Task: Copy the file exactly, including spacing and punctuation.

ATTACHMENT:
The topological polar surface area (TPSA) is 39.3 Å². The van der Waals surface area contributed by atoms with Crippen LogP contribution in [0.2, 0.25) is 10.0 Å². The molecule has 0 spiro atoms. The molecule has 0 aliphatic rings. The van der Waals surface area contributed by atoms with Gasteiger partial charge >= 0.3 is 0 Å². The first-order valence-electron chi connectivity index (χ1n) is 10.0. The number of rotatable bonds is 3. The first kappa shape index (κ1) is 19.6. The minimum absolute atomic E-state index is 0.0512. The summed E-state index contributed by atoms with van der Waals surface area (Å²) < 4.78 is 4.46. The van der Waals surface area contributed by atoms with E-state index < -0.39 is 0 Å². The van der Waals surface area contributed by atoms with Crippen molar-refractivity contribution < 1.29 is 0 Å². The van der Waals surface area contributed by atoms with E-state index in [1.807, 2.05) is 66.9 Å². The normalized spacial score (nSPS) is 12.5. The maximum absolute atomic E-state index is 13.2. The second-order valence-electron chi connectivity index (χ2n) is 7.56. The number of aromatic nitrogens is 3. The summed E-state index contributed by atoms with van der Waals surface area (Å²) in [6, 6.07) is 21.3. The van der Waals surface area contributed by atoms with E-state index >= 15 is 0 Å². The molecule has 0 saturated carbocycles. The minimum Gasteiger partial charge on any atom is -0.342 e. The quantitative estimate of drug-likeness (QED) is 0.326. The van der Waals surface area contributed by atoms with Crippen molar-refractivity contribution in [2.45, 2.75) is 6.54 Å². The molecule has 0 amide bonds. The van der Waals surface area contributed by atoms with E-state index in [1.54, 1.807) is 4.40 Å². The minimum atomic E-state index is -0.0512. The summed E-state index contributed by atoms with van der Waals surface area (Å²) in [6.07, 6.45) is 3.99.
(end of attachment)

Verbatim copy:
The topological polar surface area (TPSA) is 39.3 Å². The van der Waals surface area contributed by atoms with Crippen LogP contribution in [0.2, 0.25) is 10.0 Å². The molecule has 0 spiro atoms. The molecule has 0 aliphatic rings. The van der Waals surface area contributed by atoms with Gasteiger partial charge >= 0.3 is 0 Å². The first-order valence-electron chi connectivity index (χ1n) is 10.0. The number of rotatable bonds is 3. The first kappa shape index (κ1) is 19.6. The minimum absolute atomic E-state index is 0.0512. The summed E-state index contributed by atoms with van der Waals surface area (Å²) < 4.78 is 4.46. The van der Waals surface area contributed by atoms with E-state index < -0.39 is 0 Å². The van der Waals surface area contributed by atoms with Crippen molar-refractivity contribution < 1.29 is 0 Å². The van der Waals surface area contributed by atoms with E-state index in [1.807, 2.05) is 66.9 Å². The normalized spacial score (nSPS) is 12.5. The maximum absolute atomic E-state index is 13.2. The second-order valence-electron chi connectivity index (χ2n) is 7.56. The number of aromatic nitrogens is 3. The summed E-state index contributed by atoms with van der Waals surface area (Å²) in [6, 6.07) is 21.3. The van der Waals surface area contributed by atoms with E-state index >= 15 is 0 Å². The molecule has 0 saturated carbocycles. The minimum Gasteiger partial charge on any atom is -0.342 e. The quantitative estimate of drug-likeness (QED) is 0.326. The van der Waals surface area contributed by atoms with Crippen molar-refractivity contribution in [2.45, 2.75) is 6.54 Å². The molecule has 0 amide bonds. The van der Waals surface area contributed by atoms with E-state index in [1.54, 1.807) is 4.40 Å². The minimum atomic E-state index is -0.0512. The summed E-state index contributed by atoms with van der Waals surface area (Å²) in [6.07, 6.45) is 3.99.